For information on how a member of the public may lodge a complaint or report an incident, please refer to Complaints and incident reporting by the public.

From 1 July 2015, under the NSW Gas Plan, the Environment Protection Authority is the sole authority to regulate compliance with and enforcement of all conditions (excluding work health and safety) contained within petroleum titles. This includes any conditions imposed in relation to specific activity approvals.

The Department is responsible for regulating compliance for all other matters relating to prospecting titles/authorities under the Petroleum (Onshore) Act 1991 and the Mining Act 1992.  The Department's approach to compliance and enforcement is set out in the Compliance and Enforcement Policy.

Authority renewal

To renew an exploration authority, holders must demonstrate that they are conducting their operations in an environmentally responsible manner and in accordance with the conditions of the authority. Authority holders must also demonstrate that rehabilitation is being carried out to the satisfaction of the Department. Renewal applications may be refused because of unsatisfactory environmental performance or because of failure to meet the conditions of the authority.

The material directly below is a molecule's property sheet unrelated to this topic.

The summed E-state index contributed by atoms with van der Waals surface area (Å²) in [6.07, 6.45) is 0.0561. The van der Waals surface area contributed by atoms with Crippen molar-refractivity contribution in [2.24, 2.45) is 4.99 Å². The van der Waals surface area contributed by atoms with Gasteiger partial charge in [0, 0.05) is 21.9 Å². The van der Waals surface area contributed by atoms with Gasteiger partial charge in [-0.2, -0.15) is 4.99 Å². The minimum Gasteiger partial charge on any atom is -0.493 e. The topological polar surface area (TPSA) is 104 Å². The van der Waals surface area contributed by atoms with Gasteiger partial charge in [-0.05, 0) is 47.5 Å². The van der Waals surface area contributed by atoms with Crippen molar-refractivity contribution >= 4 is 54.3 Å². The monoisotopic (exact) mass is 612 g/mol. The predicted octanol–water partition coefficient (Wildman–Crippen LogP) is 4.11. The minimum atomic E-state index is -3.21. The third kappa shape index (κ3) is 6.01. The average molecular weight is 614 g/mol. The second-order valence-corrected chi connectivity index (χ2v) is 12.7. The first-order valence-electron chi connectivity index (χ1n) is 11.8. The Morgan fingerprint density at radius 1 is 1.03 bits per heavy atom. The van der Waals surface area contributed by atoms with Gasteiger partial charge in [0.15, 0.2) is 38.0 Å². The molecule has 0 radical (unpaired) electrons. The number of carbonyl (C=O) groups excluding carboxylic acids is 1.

For more information about applying for a renewal of an exploration authority download form EL5 Application for Exploration Licence Renewal.

Rehabilitation and authority relinquishment

The Department requires exploration authority holders to undertake progressive rehabilitation over the life of the exploration project. Authority holders must demonstrate that rehabilitation has met the required standards. The Department has responsibility for determining when rehabilitation has met the required standard, prior to authority relinquishment and security deposit release.

Before relinquishing part or all of an exploration authority, the authority holder must demonstrate that all environmental obligations have been met and that rehabilitation has achieved the required standards.

The security deposit will be refunded once a Rehabilitation and Relinquishment Report has been submitted to the Department and the authority holder has demonstrated that rehabilitation has been completed to the satisfaction of the Department.

For more information about Rehabilitation and Relinquishment Reports download form ESF2 Rehabilitation completion and/or Review of Rehabilitation Cost Estimate (fillable form).

Read more in the Exploration and mining rehabilitation fact sheet [PDF 175 KB].

For further information
Environmental Sustainability Unit
Phone:
+61 (0)2 4931 6590
Fax:
+61 (0)2 4931 6790 (attn: Environmental Sustainability Unit)
minres.environment@planning.nsw.gov.au
Postal:
Environmental Sustainability Unit, NSW Department of Planning and Environment, Division of Resources and Geoscience, PO Box 344 Hunter Region Mail Centre NSW 2310
Office:
516 High Street Maitland NSW 2320 Map